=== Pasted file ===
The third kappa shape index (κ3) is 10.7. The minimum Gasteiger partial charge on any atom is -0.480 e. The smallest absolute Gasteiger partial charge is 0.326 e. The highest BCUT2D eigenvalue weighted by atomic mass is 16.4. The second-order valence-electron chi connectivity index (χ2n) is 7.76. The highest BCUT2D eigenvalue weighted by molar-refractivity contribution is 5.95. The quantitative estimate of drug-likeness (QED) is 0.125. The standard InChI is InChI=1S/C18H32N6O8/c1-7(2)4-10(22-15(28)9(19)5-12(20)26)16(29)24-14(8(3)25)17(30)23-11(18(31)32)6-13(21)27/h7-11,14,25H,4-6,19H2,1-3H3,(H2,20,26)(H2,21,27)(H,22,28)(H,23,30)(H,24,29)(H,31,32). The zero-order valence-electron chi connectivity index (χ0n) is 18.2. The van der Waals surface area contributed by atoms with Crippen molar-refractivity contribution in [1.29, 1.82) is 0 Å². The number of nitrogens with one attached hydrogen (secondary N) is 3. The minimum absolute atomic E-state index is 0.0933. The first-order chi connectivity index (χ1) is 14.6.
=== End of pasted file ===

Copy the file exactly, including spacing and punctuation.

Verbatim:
The third kappa shape index (κ3) is 10.7. The minimum Gasteiger partial charge on any atom is -0.480 e. The smallest absolute Gasteiger partial charge is 0.326 e. The highest BCUT2D eigenvalue weighted by atomic mass is 16.4. The second-order valence-electron chi connectivity index (χ2n) is 7.76. The highest BCUT2D eigenvalue weighted by molar-refractivity contribution is 5.95. The quantitative estimate of drug-likeness (QED) is 0.125. The standard InChI is InChI=1S/C18H32N6O8/c1-7(2)4-10(22-15(28)9(19)5-12(20)26)16(29)24-14(8(3)25)17(30)23-11(18(31)32)6-13(21)27/h7-11,14,25H,4-6,19H2,1-3H3,(H2,20,26)(H2,21,27)(H,22,28)(H,23,30)(H,24,29)(H,31,32). The zero-order valence-electron chi connectivity index (χ0n) is 18.2. The van der Waals surface area contributed by atoms with Crippen molar-refractivity contribution in [1.29, 1.82) is 0 Å². The number of nitrogens with one attached hydrogen (secondary N) is 3. The minimum absolute atomic E-state index is 0.0933. The first-order chi connectivity index (χ1) is 14.6.